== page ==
I am LaGuardia Airport

by DanWolgemuth on April 12, 2019

$6 Billion.

The largest current infrastructure project in the state of New York. LaGuardia Airport. LGA in aviation terms.

A seven-year project that completely overhauls highways, terminals, and gates.

For any LGA traveler, this is a welcome transformation. The airport boasts some of the worst reviews in the country.

Last Friday afternoon I arrived at LaGuardia. It was my first visit to the airport in a year. It was a wonderful surprise to exit the jetway and spill into a new Terminal B concourse. Open space, high ceilings, new restaurants and retail. An amazing transformation. I should note, a partial transformation. The work isn’t done, and frankly, once you exit a hallway out of Terminal B, you are quickly escorted back to the chaos that is LaGuardia.

Less than 24 hours later and I was back. I sipped a cup of morning brew from a brand-new coffee shop. And as I sipped, I sat at a new high-top table with cool seats and a plug for my phone. The vibe was tangible and exciting.

An hour later I was on my Southwest flight bound for Denver. Home. We pushed back from the gate within a few minutes of scheduled departure time. Once disconnected from the Tug that propelled us away from the gate, engines revved, and we began to move. But only for a short distance.

Then we sat. And we sat.

In roughly 15 minutes the pilot broke the silence. His words were a version of the following… “Welcome to LaGuardia. We’re presently in line to take off. But at this point there are 16 planes in line in front of us (and I might add, incoming air traffic that used the same runway). We’ll notify you when we’re ready to take off.”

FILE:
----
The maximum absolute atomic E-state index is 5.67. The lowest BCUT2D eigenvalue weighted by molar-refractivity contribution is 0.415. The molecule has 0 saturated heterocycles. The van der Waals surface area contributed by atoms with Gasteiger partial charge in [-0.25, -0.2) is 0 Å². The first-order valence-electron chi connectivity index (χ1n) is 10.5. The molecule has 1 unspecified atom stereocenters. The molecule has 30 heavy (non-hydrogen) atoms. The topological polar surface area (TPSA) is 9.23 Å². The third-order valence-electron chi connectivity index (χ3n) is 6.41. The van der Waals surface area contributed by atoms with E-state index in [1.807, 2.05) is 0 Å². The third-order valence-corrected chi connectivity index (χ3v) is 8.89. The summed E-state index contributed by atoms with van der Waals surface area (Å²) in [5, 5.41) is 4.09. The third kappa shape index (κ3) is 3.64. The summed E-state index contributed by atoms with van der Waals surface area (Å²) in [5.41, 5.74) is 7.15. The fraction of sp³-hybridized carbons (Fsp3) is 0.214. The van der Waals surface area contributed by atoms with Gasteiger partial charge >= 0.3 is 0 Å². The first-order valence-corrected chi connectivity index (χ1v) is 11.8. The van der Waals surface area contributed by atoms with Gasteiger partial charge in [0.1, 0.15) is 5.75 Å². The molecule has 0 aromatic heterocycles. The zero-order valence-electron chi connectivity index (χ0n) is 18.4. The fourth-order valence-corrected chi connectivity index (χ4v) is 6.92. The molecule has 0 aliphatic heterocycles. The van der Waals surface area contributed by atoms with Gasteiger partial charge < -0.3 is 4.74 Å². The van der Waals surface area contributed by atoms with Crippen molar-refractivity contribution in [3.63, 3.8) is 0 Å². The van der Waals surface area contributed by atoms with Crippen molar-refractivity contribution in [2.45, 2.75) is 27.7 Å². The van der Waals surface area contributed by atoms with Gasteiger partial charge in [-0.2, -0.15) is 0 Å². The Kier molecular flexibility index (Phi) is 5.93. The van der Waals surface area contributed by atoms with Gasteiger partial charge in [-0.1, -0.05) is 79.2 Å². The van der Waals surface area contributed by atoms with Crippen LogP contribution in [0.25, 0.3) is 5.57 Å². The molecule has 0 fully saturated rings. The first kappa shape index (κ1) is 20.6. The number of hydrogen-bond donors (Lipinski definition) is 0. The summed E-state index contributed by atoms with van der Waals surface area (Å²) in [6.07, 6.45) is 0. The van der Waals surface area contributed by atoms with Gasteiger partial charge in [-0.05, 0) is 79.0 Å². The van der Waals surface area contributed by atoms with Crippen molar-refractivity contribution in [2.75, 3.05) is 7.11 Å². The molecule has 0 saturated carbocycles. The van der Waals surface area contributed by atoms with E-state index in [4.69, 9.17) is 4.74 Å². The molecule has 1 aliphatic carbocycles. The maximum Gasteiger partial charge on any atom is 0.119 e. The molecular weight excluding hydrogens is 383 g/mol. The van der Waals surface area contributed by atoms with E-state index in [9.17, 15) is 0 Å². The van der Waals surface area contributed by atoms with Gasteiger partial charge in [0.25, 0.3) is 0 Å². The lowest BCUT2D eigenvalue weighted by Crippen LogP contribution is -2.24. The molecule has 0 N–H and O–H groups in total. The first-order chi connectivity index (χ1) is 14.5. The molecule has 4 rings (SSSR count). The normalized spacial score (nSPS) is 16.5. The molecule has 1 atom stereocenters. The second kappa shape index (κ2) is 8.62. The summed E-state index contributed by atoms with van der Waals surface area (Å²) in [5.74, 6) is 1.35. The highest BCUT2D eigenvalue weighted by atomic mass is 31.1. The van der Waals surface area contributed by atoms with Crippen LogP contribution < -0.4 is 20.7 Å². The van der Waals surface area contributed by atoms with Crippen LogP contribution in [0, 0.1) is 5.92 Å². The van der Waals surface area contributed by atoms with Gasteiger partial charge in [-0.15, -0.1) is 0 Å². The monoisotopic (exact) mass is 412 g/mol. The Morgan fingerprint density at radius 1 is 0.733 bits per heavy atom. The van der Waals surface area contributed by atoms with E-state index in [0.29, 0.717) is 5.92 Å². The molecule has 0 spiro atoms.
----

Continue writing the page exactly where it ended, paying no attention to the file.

Ugh. LaGuardia.

This announcement provoked an investigation for me. LaGuardia was constructed in 1939 for $23 million. At the time it was designed with four runways. Over the decades that followed, increased airplane velocity and capacity has forced the airport to consolidate into two runways. Both are a constraining 7,000-foot length.

Two runways. 16 airplanes in line in front of us.

The glossy brochures say this: “…an entirely new LaGuardia airport from the ground up…”

But wait, the $6 Billion LaGuardia will still only have two 7,000-foot runways. Two.

A new airport?

The mission of an airport is to get airplanes up and down safely and on time. A perfectly crafted latte does not define a successful airport. Comfortable lounge chairs and charging stations are a perk, not a purpose.

And then reality. Then a conviction. I fear that in many ways I am LaGuardia Airport. Focused on comfort and convenience but distracted from my mission. A mission that Jesus defines as being “my witnesses” (Acts 1:8).

The coffee is great… but the planes sit.

$6 Billion – and the same old airport. The same delays. The same missed connections. The same dicey landings in bad (and sometimes good) weather. The airport will be able to accurately claim new, more modern comfort for the misery, but not a new airport.

Therefore, if anyone is in Christ, he is a new creation. The old has passed away; behold, the new has come. (2 Corinthians 5:17, ESV)

Not just a new souvenir shop, the latest in sushi, or a bold new pour over coffee… but a NEW CREATION. The old has gone. The new is come.

Am I settling? Are you?

LaGuardia got me thinking…

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